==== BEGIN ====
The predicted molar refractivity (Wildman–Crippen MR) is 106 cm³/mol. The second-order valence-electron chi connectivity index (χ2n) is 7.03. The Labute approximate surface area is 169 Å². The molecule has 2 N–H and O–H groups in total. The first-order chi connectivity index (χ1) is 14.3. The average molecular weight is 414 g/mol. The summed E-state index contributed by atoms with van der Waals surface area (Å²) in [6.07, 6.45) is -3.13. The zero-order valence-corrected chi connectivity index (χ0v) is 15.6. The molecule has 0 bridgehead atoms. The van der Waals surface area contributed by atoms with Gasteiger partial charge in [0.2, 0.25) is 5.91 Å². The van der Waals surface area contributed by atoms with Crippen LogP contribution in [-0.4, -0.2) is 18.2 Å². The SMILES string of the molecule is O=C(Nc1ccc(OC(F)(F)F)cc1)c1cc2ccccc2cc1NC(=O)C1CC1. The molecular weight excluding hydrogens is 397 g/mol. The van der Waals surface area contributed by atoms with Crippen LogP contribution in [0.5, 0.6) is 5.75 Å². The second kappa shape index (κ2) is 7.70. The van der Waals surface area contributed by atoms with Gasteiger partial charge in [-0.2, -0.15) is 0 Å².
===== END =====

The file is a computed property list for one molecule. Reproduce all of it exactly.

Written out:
The predicted molar refractivity (Wildman–Crippen MR) is 106 cm³/mol. The second-order valence-electron chi connectivity index (χ2n) is 7.03. The Labute approximate surface area is 169 Å². The molecule has 2 N–H and O–H groups in total. The first-order chi connectivity index (χ1) is 14.3. The average molecular weight is 414 g/mol. The summed E-state index contributed by atoms with van der Waals surface area (Å²) in [6.07, 6.45) is -3.13. The zero-order valence-corrected chi connectivity index (χ0v) is 15.6. The molecule has 0 bridgehead atoms. The van der Waals surface area contributed by atoms with Gasteiger partial charge in [0.2, 0.25) is 5.91 Å². The van der Waals surface area contributed by atoms with Crippen LogP contribution in [-0.4, -0.2) is 18.2 Å². The SMILES string of the molecule is O=C(Nc1ccc(OC(F)(F)F)cc1)c1cc2ccccc2cc1NC(=O)C1CC1. The molecular weight excluding hydrogens is 397 g/mol. The van der Waals surface area contributed by atoms with Crippen LogP contribution in [0.5, 0.6) is 5.75 Å². The second kappa shape index (κ2) is 7.70. The van der Waals surface area contributed by atoms with Gasteiger partial charge in [-0.2, -0.15) is 0 Å².